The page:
The rule, part of the 2010 Dodd-Frank financial reform act, has led many of Morgan Stanley’s U.S. competitors to exit private equity funds or raise money outside of a fund structure.
Even as it stuck with the private equity business, Morgan Stanley had to make changes to mitigate the rule’s effect. For example, the bank now shares more of the performance fees it receives with its staff, Reuters first reported in 2012.
Building the business will help the bank attain a firm-wide return-on-equity target of at least 10 percent that Gorman has set.
That goal has been difficult to meet because of new capital requirements that are punitive to a big book of fixed-income assets Morgan Stanley is now winding down.
Last year, Morgan Stanley’s return on average common equity was 5 percent, excluding an accounting oddity known as debt valuation adjustments. In the first six months of this year it’s risen to 9.5 percent. Investment management had the highest return-on-equity of any business, at 17.7 percent, and the bank is aiming to bring that up to 20 percent.
Merchant banking and real estate investing - Morgan Stanley’s formal name for the business that includes private equity funds - accounts for about 10 percent of the $396 billion in assets under management in Morgan Stanley’s investment-management business.
Most of those funds were raised before the financial crisis, and before Morgan Stanley had acquired the Smith Barney business from Citigroup Inc, making it the world’s largest wealth management platform by brokerage force.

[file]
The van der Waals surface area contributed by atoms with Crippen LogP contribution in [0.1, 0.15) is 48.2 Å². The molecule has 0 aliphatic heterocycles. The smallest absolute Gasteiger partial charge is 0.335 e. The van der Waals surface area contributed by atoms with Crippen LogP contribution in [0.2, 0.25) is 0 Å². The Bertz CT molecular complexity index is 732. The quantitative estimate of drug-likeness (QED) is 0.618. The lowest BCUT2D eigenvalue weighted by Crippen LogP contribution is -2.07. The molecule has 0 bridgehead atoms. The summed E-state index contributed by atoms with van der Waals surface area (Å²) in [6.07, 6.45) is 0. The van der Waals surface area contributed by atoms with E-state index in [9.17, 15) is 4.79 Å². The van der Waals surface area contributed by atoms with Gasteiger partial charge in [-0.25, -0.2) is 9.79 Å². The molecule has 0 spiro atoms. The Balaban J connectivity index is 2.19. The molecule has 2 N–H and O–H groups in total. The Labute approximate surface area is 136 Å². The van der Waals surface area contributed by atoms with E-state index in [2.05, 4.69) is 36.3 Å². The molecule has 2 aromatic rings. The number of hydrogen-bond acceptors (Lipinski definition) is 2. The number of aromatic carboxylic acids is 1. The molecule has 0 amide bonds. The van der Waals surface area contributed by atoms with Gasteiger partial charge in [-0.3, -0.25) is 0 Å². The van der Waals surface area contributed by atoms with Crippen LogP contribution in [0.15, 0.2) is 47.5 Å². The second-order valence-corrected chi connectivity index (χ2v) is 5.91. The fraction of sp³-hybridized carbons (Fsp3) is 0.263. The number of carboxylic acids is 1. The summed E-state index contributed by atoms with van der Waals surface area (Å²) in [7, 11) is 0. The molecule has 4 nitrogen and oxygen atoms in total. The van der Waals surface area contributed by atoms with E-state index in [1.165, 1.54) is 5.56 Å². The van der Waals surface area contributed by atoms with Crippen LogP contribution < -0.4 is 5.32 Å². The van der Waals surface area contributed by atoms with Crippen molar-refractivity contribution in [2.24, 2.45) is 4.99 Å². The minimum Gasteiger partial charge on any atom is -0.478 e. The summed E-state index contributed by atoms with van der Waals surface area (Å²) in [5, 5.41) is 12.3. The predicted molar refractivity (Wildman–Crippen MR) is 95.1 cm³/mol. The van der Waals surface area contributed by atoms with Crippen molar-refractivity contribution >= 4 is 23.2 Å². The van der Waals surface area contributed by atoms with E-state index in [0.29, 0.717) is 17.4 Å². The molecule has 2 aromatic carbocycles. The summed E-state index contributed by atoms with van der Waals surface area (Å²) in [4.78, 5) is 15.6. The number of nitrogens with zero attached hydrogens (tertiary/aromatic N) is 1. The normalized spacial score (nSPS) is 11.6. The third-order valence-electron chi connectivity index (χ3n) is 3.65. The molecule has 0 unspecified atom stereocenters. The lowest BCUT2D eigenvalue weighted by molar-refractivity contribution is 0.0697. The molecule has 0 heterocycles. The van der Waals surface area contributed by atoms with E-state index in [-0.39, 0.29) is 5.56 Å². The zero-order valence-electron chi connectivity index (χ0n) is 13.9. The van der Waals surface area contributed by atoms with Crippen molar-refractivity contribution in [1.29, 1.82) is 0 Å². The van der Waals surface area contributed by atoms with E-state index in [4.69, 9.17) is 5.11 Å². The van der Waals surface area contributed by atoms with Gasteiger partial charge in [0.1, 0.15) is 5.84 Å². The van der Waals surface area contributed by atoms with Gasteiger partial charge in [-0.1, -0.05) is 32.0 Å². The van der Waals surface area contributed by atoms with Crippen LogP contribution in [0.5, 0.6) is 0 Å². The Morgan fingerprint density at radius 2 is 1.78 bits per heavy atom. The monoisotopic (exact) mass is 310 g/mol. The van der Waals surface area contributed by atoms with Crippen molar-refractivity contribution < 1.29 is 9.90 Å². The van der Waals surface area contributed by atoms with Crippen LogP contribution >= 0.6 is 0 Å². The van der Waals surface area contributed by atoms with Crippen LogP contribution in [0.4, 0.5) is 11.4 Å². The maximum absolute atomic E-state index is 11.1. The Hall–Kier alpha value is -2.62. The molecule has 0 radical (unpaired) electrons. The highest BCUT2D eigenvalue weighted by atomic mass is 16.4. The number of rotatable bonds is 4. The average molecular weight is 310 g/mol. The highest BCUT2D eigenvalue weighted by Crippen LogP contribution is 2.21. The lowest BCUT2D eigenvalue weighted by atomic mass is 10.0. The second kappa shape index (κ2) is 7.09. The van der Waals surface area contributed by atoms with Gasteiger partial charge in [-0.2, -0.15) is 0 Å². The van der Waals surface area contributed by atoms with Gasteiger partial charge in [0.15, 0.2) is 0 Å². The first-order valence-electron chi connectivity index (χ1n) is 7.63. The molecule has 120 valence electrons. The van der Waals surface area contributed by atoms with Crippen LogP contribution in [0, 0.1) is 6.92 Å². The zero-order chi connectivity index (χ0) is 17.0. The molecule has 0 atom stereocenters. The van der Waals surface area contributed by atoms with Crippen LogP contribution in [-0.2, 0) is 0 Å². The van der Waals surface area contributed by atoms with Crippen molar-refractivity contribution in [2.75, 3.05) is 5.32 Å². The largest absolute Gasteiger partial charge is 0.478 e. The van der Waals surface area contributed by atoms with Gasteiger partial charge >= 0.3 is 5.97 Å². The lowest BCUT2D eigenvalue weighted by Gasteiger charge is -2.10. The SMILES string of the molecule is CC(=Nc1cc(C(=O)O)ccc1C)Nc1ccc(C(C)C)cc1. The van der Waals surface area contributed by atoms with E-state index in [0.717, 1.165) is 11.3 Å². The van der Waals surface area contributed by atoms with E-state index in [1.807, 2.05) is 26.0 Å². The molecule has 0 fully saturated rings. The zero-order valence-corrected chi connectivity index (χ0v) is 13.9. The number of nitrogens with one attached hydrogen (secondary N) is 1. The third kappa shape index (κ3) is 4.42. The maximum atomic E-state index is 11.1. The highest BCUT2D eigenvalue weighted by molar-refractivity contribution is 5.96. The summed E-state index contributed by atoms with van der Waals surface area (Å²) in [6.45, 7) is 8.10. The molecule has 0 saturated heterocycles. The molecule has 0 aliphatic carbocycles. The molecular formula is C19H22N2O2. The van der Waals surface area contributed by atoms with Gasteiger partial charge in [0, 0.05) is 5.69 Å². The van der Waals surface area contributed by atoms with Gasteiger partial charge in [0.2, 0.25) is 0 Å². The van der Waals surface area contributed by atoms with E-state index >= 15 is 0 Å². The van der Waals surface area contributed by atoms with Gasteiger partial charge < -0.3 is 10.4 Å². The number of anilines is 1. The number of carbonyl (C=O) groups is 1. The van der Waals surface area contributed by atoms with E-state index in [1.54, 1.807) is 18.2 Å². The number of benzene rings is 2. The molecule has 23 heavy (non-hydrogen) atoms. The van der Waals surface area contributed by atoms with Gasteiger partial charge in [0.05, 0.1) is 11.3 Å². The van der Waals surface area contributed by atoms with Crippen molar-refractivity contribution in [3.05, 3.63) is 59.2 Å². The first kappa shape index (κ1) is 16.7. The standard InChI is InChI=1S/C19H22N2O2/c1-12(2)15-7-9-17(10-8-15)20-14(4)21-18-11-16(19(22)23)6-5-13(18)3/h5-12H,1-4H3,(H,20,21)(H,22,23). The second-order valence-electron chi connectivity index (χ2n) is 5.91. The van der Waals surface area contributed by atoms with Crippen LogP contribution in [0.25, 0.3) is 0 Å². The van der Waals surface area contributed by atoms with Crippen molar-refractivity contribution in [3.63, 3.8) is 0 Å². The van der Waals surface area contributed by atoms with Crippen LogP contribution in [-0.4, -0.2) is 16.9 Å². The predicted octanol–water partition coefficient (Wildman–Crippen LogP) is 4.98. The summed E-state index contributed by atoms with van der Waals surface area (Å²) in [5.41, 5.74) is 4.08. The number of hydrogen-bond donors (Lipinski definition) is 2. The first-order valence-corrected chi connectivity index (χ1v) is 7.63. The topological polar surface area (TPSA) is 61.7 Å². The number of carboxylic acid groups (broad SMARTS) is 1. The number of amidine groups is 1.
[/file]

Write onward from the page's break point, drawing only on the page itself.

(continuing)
Individual investor money has historically accounted for between 8 percent and 30 percent of funds Morgan Stanley has raised, according to a person familiar with the matter. The portion could go higher, but it is unlikely that a private equity fund will have more than half of its dollars coming from individuals, this person said.
To be sure, Morgan Stanley’s wealth management unit has an “open architecture” platform – meaning its brokers and private bankers are prohibited from prodding clients to buy Morgan Stanley products over others. Still, the business touches scores of millionaires and family offices across the U.S., giving it an in-house network of potential investors that is unparalleled in private equity fund-raising.
Morgan Stanley’s business plan differs from its closest rival, Goldman Sachs, whose strategy still largely centers on putting capital to work in trades, loans and investments. Goldman executives have said they are committed to the same trading businesses that Morgan Stanley is de-emphasizing, and that they have no plans to scale back.
Goldman has a fairly consistent track record of putting capital to work in lucrative ways – including its mortgage bets leading up to and out of the financial crisis, its presence as a market-maker in early 2009 when most competitors were still reeling from the crisis and its lucrative principal investments including its role in the buyout of discount retailer Dollar General Inc. Its top management comes from the trading business and its risk-management division is known to have greater sway internally than its traders.